If you’ve ever wanted to have more control over your Android phone or are frustrated by some of the rather restrictive apps and settings, then gaining root access might be for you.
‘Rooting’ your phone means gaining root level access – this basically means having administrator or ‘superuser’ control over the deepest workings of your phone’s operating system. Much like ‘jailbreaking’ an iPhone (albeit much easier), rooting removes much of the restrictions and safeguards in place on most Android phones, meaning you can do far more cool things, but potentially damaging things too.
Rooting your phone allows you to make significant changes to settings and app permissions, install custom software and much more – however, it also exposes you to significant risk of breaking your phone. So how do you root your Android phone, and what are the pros and cons of doing so?
Benefits of rooting your Android phone
- Install custom software: Rooting your phone means you’re no longer restricted to download applications from the Play store – you can now download apps from unofficial sources, as well as downloading apps from the Play store specifically designed to use the enhanced capabilities of a rooted phone
- Remove bloatware: Whilst Google’s own Nexus and Pixel lines of phones come with stock Android, most other manufacturers put their own ‘skin’ over the top (a different look and feel) and install multiple proprietary apps. These apps can be useful, but they can also be annoying or intrusive – and you can’t uninstall them, only disable them. Rooting your phone bypasses these restrictions, allowing you to uninstall ‘bloatware’ as you like, or even install apps from other manufacturers normally reserved for their phones.
- Modify more system settings: In a similar vein to installing custom software, root access allows you to modify the deepest workings of your phone, sometimes with the aid of specialised apps. You can do things like install wacky custom launchers (i.e. different home screen layouts), install extra network security, create hidden or encrypted folders, overclock your processor and much more.
Downsides of rooting your Android phone
- Risk of ruining your phone: Gaining root access means you have control over every aspect of your phone’s operating system. If you install the wrong software or type in the wrong command, there are no safeguards – you could end up disabling some important antivirus software or completely bricking your phone (i.e. it’s now dead and that’s all it’s useful for).
- Voiding your warranty: The majority of big smartphone manufacturers will not cover your phone under warranty if it’s been rooted. This means if your phone is damaged or suffers from a fault, you won’t be able to get it replaced even if it’s within the warranty period. Combine this with the higher likelihood of bricking your phone, and it means that rooting your Android phone is a decision to consider carefully.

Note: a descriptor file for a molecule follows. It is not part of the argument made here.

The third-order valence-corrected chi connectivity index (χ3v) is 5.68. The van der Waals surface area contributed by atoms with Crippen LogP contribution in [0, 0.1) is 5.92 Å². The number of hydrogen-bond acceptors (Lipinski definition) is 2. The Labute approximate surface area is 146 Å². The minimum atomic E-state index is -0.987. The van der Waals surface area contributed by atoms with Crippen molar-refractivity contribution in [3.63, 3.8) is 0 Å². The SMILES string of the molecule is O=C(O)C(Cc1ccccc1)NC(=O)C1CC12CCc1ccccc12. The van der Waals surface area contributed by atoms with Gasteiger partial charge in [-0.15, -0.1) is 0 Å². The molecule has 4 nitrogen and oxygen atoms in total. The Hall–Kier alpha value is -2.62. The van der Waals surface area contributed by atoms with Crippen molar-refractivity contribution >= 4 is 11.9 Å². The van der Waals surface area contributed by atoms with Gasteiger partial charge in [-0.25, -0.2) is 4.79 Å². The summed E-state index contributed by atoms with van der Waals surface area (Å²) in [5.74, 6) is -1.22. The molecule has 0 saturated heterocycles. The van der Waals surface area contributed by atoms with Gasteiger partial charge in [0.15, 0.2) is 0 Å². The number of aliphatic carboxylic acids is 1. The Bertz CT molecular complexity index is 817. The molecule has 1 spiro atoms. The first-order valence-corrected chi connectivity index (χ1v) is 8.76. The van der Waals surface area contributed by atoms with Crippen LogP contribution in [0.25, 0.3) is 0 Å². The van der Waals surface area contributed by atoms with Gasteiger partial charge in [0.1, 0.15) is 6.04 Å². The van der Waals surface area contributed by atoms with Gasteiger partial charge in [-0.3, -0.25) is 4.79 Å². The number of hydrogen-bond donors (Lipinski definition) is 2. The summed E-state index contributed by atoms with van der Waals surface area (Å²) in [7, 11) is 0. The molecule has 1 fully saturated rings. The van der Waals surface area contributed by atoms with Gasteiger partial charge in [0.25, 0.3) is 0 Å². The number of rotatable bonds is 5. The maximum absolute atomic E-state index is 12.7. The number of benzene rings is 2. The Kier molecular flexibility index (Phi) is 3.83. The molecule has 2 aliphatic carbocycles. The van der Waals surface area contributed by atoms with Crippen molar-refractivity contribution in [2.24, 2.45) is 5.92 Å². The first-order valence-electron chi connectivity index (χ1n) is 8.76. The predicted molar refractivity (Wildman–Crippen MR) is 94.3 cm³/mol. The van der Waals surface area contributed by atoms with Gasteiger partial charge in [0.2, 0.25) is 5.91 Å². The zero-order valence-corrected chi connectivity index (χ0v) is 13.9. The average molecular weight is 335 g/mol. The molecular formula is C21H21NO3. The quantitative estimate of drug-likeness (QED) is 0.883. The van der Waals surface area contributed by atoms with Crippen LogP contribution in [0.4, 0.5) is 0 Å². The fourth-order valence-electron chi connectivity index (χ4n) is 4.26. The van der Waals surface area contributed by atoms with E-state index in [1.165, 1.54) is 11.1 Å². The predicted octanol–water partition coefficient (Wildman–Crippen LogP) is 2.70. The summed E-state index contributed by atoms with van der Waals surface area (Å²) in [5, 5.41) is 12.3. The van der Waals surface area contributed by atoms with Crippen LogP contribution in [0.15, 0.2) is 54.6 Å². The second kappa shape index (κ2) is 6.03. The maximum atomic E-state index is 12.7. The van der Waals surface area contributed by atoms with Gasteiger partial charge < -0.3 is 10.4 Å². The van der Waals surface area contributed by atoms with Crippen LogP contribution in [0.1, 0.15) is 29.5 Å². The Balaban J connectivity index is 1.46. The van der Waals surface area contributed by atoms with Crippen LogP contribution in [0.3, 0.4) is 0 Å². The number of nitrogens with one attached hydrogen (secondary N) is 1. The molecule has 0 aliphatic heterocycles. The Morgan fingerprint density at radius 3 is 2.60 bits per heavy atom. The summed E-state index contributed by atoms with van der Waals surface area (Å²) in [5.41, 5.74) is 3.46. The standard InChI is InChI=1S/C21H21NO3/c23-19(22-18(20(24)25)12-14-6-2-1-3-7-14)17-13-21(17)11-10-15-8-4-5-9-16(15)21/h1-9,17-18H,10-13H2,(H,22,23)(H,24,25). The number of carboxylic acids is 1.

- Losing support for some apps: Some apps that you can download from the Play store will not function on a rooted phone. This is typically because an app’s developer sees it as too much of a security risk to send, receive or store data on a rooted phone. Examples of this might include some streaming services broadcasting licensed content, such as live sports, or banking apps and other security-dependent programs
How do I root my Android phone?
The first step to rooting your phone is to back everything up before you start! On Android, all your app and personal data should be backed up in the cloud, but it doesn’t hurt to do a full backup of all your files onto your computer as well – just plug in your phone and use File Transfer to copy everything to your computer.
Once you’ve got a backup of your phone stashed, the easiest way to root your phone is with a ready-made rooting application. There are reputable programs freely available online which will do all the hard work for you in a matter of minutes – check out this page on well-known Android forum XDA Developers for a good list from which to start.
If you’d rather do it manually, you’ll first need to enable Developer Options on your phone (this can be done by going to ‘About Phone’ and tapping the Build Number seven times), and then enable USB Debugging and OEM Unlocking – this will let you install new software via USB and enable the modification of software installed by your phone’s manufacturer. You’ll then need to install the Android Software Development Kit (SDK) tools on your computer – you can download these from the Android website. You can now unlock your phone’s bootloader – the program which loads the operating system when you start the phone.
First boot your device into ‘fastboot’ mode by holding down the Power and Volume Down keys when starting up, then go to your computer and open up the Command Prompt or Terminal in the same folder where you saved the Android SDK. Your phone’s manufacturer may require you to enter a key at this point, so it’s best to search online for your particular phone brand and how to do it.
Once you’ve found and entered the right key for your device, you can simply reboot it and type in a command in the Command Prompt to unlock it – this is often ‘fastboot oem unlock’ or something similar – search for your particular phone in this instance.
Congratulations, you’ve now ‘rooted’ your Android device! This is just the first step – it’s now a good idea to install some form of root management app to keep track of software you install and their permissions, especially given your new level of security vulnerability. You can now install whatever software you like on your phone – if in doubt, there are heaps of resources online, with sites such as XDA Developers and Android Central offering plenty of support.
Rooting your phone isn’t a decision to be taken lightly, but it opens up a world of cool possibilities if you decide to do it. Happy unlocking!